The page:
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US set to surpass Saudi Arabia in oil output by 2020 THE INTERNATIONAL ENERGY Agency (IEA) launched the 2012 edition of its World Energy Outlook (WEO) which stated that oil output from the US is expected to overtake Saudi Arabia’s in the next decade. The US will pump 11.1mn barrels of oil a day in 2020 and 10.9mn in 2025, the IEA said. Those figures are 500,000 barrels a day and 100,000 barrels a day higher, respectively, than its forecasts for Saudi Arabia for those years. Saudi Arabia is due to become the biggest producer again by 2030, pumping 11.4mn barrels a day versus 10.2mn in the US. "Around 2017, the US will be the largest oil producer of the world, overtaking Saudi Arabia. This is of course a major development and definitely will have significant implications,” said IEA chief economist Fatih Birol. According to the IEA, the US will become a net exporter of natural gas by 2020 and will be almost self-sufficient in energy, in net terms, by 2035. This will help accelerate the switch in direction of international oil trade, with almost 90 per cent of Middle Eastern oil exports being drawn to Asia by 2035. Global oil demand is set to grow by seven million barrels per day (mbpd) to 2020 and exceed 99 mbpd in 2035, by which time oil prices are expected to reach US$125 per barrel in real terms. Iraq is expected to become the second largest global oil exporter in 2035, accounting for 45 per cent of this figure.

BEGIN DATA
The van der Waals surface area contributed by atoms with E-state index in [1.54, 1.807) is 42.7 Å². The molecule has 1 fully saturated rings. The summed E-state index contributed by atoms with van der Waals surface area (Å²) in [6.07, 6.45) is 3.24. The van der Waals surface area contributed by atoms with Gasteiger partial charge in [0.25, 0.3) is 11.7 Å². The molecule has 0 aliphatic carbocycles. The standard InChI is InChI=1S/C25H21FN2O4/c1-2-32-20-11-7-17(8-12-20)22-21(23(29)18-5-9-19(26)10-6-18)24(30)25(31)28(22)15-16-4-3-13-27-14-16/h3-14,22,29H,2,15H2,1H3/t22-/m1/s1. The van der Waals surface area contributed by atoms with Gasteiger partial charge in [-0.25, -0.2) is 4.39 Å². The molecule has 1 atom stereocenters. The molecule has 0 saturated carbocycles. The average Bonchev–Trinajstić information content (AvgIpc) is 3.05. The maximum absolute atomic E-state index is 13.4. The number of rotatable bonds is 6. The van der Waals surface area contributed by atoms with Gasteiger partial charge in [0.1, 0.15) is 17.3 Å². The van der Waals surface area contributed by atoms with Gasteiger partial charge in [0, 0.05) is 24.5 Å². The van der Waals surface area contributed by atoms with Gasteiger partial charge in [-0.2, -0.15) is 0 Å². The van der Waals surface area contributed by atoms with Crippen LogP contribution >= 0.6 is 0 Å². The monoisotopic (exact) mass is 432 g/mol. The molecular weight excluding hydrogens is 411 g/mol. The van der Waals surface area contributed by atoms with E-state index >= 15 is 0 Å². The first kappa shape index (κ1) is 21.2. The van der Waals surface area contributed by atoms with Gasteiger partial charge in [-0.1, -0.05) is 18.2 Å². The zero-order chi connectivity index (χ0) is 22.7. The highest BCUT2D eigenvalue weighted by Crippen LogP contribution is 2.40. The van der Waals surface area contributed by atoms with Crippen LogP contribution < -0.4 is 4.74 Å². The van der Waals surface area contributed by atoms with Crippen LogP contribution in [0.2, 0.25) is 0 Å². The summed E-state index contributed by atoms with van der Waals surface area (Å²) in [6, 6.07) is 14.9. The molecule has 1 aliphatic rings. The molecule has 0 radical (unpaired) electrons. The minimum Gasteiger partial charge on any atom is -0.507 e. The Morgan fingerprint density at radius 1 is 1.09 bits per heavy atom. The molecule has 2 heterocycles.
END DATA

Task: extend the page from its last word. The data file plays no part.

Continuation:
GCC petrochemical industry remains strong THE GCC PETROCHEMICAL industry has remained strong despite the prevailing economic climate but has to adapt to a rapidly changing market, according to the chief executive officer of Sabic, Mohammed Al-Mady. “Production capacity has grown by 13.5 per cent since last year to reach nearly 160bn tonnes up from 102bn tonnes in 2010. Sales generated by the GCC petrochemical sector reached US$100bn in 2011,” Al-Mady noted. These figures reveal the strength and remarkable resilience of the GCC petrochemical industry, but Al-Mady argued that to sustain this growth the industry needed to change. “The industry must take a technology driven approach to remain competitive in an ever changing marketplace," he said. "We need to be more focused on advanced technologies and look at even more innovative solutions." Al-Mady added that the growing shale gas industry in the US and the push for sustainable energy will have a direct and profound impact on the chemical industry in the region. “We must accept this reality and we should look beyond our feedstock base competitive advantage to compete on a global basis,” he explained. Al-Mady addeed that sustainable solutions will lead to further growth with the better utilisation of feedstocks. “We need to reduce waste and increase efficiency by replacing ageing facilities,” he said.